Why World War I Helped Create The Candy Bar Boom

The journey of the cocoa bean has certainly been a long one. Its cultivation likely began with the Olmecs of Mesoamerica, who passed down to the Aztec Empire. The latter used the bean as a form of currency and as the basis for a drink known as xocoatl (via Smithsonian Magazine). Refined sugar would come later so most of these cultures would not recognize chocolate in its modern iteration as a solid food or sweet treat. 

While Europe eventually became smitten with the drink once sugar was added (as opposed to the Aztec use of chili powder), it was not until 1847 that the first solid chocolate was produced by British inventor Joseph Fry. Afterward, companies either began to adopt it, like Cadbury Chocolate (which had previously sold chocolate as a drink), or form it into a solid form from scratch, like the Nestle and Hershey companies (via Bulk Candy Store). The popularity of chocolate in bar form, however, didn't truly take off until World War I.

It took a World War to truly popularize chocolate bars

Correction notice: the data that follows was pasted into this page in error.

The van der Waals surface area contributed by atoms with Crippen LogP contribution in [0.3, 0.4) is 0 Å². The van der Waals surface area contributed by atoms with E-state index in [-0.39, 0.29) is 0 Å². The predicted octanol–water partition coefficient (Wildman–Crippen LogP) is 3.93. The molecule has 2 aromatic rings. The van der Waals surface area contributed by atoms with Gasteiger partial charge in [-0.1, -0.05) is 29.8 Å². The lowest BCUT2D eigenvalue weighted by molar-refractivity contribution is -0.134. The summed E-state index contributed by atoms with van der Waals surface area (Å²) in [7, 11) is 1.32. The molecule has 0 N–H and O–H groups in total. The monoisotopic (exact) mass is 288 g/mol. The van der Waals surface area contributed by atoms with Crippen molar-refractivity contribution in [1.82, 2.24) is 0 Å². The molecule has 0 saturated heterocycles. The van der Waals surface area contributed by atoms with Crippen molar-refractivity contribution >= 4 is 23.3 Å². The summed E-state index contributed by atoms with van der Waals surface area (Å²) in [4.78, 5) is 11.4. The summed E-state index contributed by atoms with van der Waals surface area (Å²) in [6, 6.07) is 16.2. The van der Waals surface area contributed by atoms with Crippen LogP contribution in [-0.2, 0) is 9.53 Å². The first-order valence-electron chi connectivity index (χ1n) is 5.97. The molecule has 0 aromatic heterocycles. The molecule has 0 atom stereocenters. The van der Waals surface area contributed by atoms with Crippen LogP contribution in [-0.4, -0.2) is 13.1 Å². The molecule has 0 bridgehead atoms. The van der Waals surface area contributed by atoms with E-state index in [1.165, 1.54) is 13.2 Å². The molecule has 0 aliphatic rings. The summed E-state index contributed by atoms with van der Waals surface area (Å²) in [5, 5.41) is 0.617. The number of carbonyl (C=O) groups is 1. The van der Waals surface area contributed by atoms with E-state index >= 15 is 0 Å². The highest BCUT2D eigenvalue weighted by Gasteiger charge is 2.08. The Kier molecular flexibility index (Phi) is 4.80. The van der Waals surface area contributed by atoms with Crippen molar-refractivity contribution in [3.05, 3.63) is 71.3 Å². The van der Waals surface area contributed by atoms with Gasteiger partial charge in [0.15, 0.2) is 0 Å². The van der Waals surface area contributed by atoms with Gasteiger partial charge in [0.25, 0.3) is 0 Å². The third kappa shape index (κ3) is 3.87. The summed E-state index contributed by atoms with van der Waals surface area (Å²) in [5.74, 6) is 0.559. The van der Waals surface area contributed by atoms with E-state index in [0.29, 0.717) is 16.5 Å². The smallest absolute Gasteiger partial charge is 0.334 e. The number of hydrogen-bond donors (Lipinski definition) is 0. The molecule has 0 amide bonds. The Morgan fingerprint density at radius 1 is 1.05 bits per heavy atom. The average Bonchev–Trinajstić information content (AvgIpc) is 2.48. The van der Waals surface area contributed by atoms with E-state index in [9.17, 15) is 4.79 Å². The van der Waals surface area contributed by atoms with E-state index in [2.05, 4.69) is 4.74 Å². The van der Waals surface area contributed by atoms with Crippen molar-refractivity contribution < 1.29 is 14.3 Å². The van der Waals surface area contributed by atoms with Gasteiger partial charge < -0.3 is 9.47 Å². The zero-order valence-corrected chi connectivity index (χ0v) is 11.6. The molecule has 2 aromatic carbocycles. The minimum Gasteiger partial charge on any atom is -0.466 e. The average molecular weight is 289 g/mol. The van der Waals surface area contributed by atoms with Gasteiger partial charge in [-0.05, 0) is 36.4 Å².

Conditions on the front lines of World War I were horrific to say the least, particularly on the muddy Western Front. In previous (and later) conflicts, troops would often be on the move, the Great War's trench warfare meant soldiers and armies would remain static for months as artillery, illness, and starvation became some of the daily hurdles to survival. In an effort to provide some emotional relief, chocolate rations became increasingly common in the British and, later, American supply lines (via History.com). 

In the case of America and its veterans, their enjoyment transitioned into huge domestic demand for chocolate bars, especially at a time when Prohibition would soon leave many in need of pleasurable alternatives. As old and new producers began to set up locations throughout the country, many different ingredients were experimented with as the burgeoning industry took shape. It was thanks to these WWI veterans that by the time of World War II, companies like Hershey became so well-established that they hardly batted an eye when commissioned to make products for the military — such as heat-resistant candy bars (via We Are The Mighty).